A second way in which comprehensive counterterrorism legislation might be conceived is as a matter of large scale institutional design. What new or reformed institutions are needed to combat terror in the long run? The United States has gone down that road several times since September 11, notably in the creation of the Department of Homeland Security (dhs). It has also had numerous commissions, studies, investigations, and large-scale reports recommending many reforms to existing institutions that deal with counterterrorism. Of course it is true that Congress must have important things to say and enact with respect to any shifts in large counterterrorism bureaucracies, whether in law enforcement, intelligence, the military or elsewhere, if for no other reason than as a prerogative of its spending power. On the other hand, the experience of intelligence and counterterrorism reform, well described by Judge Richard Posner in his several recent books on the subject, provide grounds for great caution in encouraging Congress to become directly the architect of institutional design for counterterrorism.
Indeed, the case against having created dhs in the first place — merely another layer of bureaucracy in the intelligence system with no greater increase in either the flow of new raw intelligence into the system or compelling new mechanisms of analysis yielding new, accurate, actionable new conclusions — is very considerable. Yet the temptation to create a superagency is very strong. It likely would have been better, in retrospect, not to have created a new body, but to have given the executive stronger authority to reform existing agencies, shift resources, bypass and sideline those that were ineffective, and do what presidents have long been unable to do — manage the intelligence bureaucracy. The same concerns can be raised, for example, with respect to a proposal pressed by Judge Posner, for the United States to create a wholly new domestic intelligence agency along the lines of Britain’s mi5, hiving off such work from the fbi.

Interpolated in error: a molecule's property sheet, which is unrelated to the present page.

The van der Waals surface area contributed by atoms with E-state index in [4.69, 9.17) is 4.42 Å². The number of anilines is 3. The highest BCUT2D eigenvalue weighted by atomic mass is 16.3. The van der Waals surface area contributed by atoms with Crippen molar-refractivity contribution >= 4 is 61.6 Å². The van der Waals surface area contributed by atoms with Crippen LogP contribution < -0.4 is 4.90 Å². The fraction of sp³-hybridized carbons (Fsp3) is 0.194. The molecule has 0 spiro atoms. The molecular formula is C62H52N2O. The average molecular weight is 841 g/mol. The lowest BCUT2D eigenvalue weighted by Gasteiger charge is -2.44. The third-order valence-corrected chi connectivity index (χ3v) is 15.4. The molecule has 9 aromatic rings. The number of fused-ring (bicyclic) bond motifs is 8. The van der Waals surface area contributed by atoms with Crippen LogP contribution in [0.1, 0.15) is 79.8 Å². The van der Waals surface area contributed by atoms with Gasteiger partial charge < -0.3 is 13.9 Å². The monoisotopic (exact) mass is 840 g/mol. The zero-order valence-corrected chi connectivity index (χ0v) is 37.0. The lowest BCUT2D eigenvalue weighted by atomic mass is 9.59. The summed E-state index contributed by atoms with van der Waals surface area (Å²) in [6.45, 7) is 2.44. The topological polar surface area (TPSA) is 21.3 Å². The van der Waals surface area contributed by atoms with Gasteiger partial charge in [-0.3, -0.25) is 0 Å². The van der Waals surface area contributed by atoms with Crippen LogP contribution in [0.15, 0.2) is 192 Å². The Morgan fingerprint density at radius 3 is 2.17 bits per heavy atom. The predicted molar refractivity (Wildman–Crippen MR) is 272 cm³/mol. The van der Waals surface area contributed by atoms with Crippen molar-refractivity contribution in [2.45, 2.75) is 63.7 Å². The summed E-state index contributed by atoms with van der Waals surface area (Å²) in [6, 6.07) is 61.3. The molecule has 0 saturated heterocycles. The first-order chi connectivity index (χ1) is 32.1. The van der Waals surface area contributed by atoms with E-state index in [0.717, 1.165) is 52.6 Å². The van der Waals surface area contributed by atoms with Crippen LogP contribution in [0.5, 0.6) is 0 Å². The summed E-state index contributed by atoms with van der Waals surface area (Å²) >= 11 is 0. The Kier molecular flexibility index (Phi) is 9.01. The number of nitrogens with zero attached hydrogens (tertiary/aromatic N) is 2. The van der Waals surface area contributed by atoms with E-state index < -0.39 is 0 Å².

As a legislative body, Congress cannot manage or superintend; all this is well-known, of course, but somehow gets forgotten in the sense of crisis in intelligence. The compromises necessary for Congress to reach agreement mean that it cannot offer efficient or effective direction except at the general level of legislative mandates. Its extrusion into matters below the level of mandates and general design practically guarantees ineffectiveness, as well as massive waste as legislators see in counterterrorism an irresistible opportunity for pork spending. Posner cites, as one among many examples, Congress’s legislative intervention in the particular computer systems to be used by dhs; this is, of course, the legislative process at work, but in the worst way possible and one guaranteed to reduce the effectiveness of agencies such as dhs and their ability to keep America safe. Congress cannot act as an executive.
Legislating our values
Congress instead has a far more important role that only it can play. Among all the possible topics of legislation, all the things that Congress might do, those that matter most are not matters of either institutional design or management but values. Our values; America’s values — the clear enunciation of those values, what they are and our willingness to defend them.
The Islamofascist threat is potent for the long term in part because it is, as with all persistent terrorist movements, an ideology founded on values. Islamist jihadism is founded on values, ideas, beliefs, spirituality, sacrifice, martyrdom, transcendence, and eschatology that accepts a very long-term perspective; these make it dangerous because it is not amenable to the usual rationality of a democratic society, the civil society of a “polite and polished commercial people,” as Adam Ferguson long ago described the rising bourgeois ideal in Western societies. Although it might simply burn itself out within the internal dynamics of the global Muslim communities — the past five years as a kind of extended 1968, the radical moment of an enormous Muslim baby boom cohort worldwide in a world where other societies are instead aging, but one that thankfully fades — well, that is a slender hope and not one upon which to rest political safety.